The U.S. Department of Justice has just about settled its claims that Fort Bend County discriminates against Hispanic voters. According to a lawsuit filed by the department, the county was first notified that it was violating federal voting laws in 2004.
Documents from the Justice Department that detail the agreement say the county must provide Spanish-language information to media that "exclusively or regularly publish or broadcast information in Spanish to the local population" and must hire poll workers who "understand, speak, write and read Spanish fluently."
The lawsuit also alleges that the county didn't allow provisional ballots or provide good training for poll workers.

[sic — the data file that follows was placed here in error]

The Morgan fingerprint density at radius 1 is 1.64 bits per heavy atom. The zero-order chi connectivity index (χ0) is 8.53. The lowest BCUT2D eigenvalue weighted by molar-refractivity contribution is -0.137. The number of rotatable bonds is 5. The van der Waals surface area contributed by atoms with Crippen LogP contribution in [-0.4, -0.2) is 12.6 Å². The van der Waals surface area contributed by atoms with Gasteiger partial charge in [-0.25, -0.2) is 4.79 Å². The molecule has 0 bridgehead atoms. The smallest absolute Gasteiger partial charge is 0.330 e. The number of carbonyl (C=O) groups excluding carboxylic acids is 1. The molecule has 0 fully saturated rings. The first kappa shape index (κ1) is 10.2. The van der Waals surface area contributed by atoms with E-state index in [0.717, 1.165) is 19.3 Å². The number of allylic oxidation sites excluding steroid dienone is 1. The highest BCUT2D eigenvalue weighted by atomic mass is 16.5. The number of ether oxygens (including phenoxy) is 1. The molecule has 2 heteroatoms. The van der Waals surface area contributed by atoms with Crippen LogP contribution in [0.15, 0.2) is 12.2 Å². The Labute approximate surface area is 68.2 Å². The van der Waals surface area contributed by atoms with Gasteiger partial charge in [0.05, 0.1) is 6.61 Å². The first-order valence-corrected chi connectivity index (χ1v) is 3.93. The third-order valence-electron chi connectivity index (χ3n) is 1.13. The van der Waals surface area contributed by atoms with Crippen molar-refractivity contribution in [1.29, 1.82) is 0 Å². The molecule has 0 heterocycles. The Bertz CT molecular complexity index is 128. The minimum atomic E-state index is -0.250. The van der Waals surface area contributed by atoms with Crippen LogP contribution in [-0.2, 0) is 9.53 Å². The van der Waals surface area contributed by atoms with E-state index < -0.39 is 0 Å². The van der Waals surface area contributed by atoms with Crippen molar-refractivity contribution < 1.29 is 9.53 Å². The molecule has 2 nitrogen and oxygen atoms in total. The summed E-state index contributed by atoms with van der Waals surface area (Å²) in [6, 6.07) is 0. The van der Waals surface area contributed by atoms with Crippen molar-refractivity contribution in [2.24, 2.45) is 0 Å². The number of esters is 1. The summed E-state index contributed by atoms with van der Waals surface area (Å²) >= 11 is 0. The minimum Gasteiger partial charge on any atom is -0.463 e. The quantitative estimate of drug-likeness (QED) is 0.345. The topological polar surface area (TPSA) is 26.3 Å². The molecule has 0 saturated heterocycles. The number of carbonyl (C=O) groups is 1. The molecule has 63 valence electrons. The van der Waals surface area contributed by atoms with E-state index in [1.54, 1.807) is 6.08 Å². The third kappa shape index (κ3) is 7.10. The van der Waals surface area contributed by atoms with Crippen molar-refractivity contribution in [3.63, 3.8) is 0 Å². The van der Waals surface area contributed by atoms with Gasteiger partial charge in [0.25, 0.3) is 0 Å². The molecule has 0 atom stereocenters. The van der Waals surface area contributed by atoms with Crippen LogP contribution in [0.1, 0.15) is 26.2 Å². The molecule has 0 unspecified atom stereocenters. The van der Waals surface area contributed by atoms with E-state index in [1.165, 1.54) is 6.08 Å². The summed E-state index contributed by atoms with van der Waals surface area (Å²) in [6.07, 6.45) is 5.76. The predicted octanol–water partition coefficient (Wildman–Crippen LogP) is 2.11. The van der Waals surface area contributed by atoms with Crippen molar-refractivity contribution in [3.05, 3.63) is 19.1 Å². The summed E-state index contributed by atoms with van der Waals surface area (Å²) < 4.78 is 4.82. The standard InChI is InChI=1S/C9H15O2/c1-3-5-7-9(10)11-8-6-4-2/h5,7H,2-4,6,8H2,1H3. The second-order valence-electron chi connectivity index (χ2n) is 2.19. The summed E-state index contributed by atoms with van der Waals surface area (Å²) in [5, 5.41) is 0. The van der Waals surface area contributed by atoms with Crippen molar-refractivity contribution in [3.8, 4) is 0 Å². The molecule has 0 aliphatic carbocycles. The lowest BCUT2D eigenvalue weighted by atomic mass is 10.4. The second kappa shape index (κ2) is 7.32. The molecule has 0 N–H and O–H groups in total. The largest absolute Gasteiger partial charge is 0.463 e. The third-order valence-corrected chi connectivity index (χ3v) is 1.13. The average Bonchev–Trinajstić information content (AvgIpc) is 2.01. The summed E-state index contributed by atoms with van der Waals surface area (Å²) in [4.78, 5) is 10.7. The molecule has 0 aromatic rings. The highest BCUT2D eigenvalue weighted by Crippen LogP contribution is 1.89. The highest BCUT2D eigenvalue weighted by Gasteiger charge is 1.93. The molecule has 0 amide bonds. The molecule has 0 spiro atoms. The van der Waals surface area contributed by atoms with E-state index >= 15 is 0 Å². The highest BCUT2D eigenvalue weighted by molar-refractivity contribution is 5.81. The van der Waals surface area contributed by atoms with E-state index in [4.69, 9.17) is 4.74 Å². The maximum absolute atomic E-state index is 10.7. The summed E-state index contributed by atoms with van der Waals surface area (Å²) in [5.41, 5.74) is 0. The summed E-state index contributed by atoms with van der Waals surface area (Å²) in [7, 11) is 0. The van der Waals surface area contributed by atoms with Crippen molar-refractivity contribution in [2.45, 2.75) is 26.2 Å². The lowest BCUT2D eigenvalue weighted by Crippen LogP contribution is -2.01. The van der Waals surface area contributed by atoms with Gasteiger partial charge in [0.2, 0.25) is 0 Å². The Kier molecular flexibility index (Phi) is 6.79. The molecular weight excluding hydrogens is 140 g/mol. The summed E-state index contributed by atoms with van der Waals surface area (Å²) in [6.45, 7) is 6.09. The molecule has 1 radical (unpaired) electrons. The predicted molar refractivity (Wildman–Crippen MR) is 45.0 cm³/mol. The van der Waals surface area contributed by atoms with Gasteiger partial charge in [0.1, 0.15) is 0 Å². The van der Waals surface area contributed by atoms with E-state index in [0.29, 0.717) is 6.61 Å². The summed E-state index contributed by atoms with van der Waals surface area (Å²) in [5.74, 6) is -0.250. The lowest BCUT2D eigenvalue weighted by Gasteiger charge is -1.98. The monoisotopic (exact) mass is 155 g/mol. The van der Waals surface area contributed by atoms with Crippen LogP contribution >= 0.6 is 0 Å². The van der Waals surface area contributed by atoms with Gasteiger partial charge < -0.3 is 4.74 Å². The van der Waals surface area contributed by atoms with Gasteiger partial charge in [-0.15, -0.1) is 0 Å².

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The terms are pending approval from a federal judge, a Justice Department spokesperson says.
"It's in the hands of the judge now to approve it or not," Alejandro Miyar told Hair Balls, refusing to comment on the investigation or why it took so long to reach an agreement.
Fort Bend Now apparently broke the story back in 2005 and has an article laying out the last four years of the Justice Department's investigation, calling it "one of the longest-running secret actions in county government history."
No one from Fort Bend County was available for comment because it's Good Friday and county offices are closed